Early on there is a striking poem, Diamond Snake, which offers such a prospect. For a moment the snake lies coiled along the poet’s arm, ‘‘ tongue flickering at a kerosene lamp’’. Then it must be off, as it would be in a meditation by D. H. Lawrence or Ted Hughes. Skrzynecki writes: Gleaming like a scythe you sweep and cut through shadows of grass. Each time, face on, I see your eyes like stains of water on the pages of a book I must find and read. Any selected poems will raise the question: What was the poet compelled to find and read? What did they dare do with that complex creature called experience?
As you go deeper into this book, following the course of the poet’s ordinary life as a teacher, a parent, a middle- aged man who re- couples, an older man who eventually grieves for his beloved parents, who sells his old family home without remorse, as time in their suburb has simply moved on, there is little to signal any reconnection with that diamond snake.
Rather, Skrzynecki returns time and again to the places where he began and which prompted his first poems. The pity is that in this eighth book of an increasingly repetitive oeuvre there is such a falling- off of quality. ‘‘ Words come easily, almost indifferently,’’ the poet writes in a late poem, Only Child, and that is how it feels, as he seems to wallow in sepia. Poems that were once tight, clear, sharp, are now pat and prosaic.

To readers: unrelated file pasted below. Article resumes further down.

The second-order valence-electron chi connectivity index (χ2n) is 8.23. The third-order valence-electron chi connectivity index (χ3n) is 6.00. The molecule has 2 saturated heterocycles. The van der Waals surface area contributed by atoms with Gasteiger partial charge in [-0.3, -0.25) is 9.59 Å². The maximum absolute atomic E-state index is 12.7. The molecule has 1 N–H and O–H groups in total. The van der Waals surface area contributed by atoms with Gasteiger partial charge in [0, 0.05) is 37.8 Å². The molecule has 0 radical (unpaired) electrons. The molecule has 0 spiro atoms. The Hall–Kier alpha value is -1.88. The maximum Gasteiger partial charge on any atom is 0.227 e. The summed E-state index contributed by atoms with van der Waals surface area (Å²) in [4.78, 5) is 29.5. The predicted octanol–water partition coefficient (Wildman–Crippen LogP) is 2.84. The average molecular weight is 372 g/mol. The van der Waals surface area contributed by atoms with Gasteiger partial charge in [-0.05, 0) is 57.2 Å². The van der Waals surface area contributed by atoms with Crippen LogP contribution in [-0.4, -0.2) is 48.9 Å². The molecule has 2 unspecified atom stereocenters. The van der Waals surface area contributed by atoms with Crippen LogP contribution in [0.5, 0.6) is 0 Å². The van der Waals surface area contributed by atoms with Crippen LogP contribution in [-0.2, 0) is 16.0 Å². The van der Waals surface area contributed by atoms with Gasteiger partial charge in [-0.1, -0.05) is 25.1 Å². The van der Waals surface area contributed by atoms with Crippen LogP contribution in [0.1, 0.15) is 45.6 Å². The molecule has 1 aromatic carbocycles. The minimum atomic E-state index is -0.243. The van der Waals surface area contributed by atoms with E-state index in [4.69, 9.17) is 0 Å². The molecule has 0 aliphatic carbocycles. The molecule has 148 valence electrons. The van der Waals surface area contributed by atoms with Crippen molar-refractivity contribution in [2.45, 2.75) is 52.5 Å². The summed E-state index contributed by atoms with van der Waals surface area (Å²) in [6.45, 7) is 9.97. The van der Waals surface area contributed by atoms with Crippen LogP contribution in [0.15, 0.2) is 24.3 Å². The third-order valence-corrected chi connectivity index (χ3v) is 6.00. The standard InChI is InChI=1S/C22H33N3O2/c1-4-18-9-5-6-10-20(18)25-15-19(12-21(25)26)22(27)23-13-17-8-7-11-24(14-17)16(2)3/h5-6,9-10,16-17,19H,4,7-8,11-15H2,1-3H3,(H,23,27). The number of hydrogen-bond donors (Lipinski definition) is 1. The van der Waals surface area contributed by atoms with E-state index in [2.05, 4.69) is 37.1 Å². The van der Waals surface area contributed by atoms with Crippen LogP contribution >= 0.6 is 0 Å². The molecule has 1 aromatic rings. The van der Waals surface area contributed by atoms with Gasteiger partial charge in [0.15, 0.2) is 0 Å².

Yet, amid this trend, a poem can still spring into life, especially when Skrzynecki is touched by others. In Time’s Revenge ( 2000), there is an unforgettably poignant poem called Leukaemia, a sustained entry into the illness of the poet’s partner. And in Blood Plums ( 2006), the book of new poems within this book, there are two poems out of Germany — Three Faces and The Holocaust Tower — that live up to the poet’s talents and redeem his journalistic jottings from other travels.
But there are also many pages of verse ( or prose cut up) that detract from his main achievement, and which his editors did him a disservice by including.
Blood Plums includes a poem that offers the best and worst of Skrzynecki, and which left me mystified. It is called Mother and Son, and in it the poet recounts that the night before her death his mother told him that his father — about whom we have had a lifetime of Skrzynecki’s poetry — was not in fact his father. When I read this a chasm opened up in me, as I felt I had got to know and like that Polish father. But the poet writes, in what seems to me to be an unresolved mix of soppiness and an incurious, childlike denial of reality: All that matters to me is that smile of pure love; all the money in the world couldn’t buy it and it would never be for sale. I imagine that Skrzynecki wants us to feel that love suffuses the world as it does all of his poems. But that alone can’t make for the strongest poetry, not unless a poet dares to work the darkness through. Barry Hill is poetry editor of The Australian. His new book, As We Draw Ourselves, was launched by David Malouf at Adelaide Writers Week.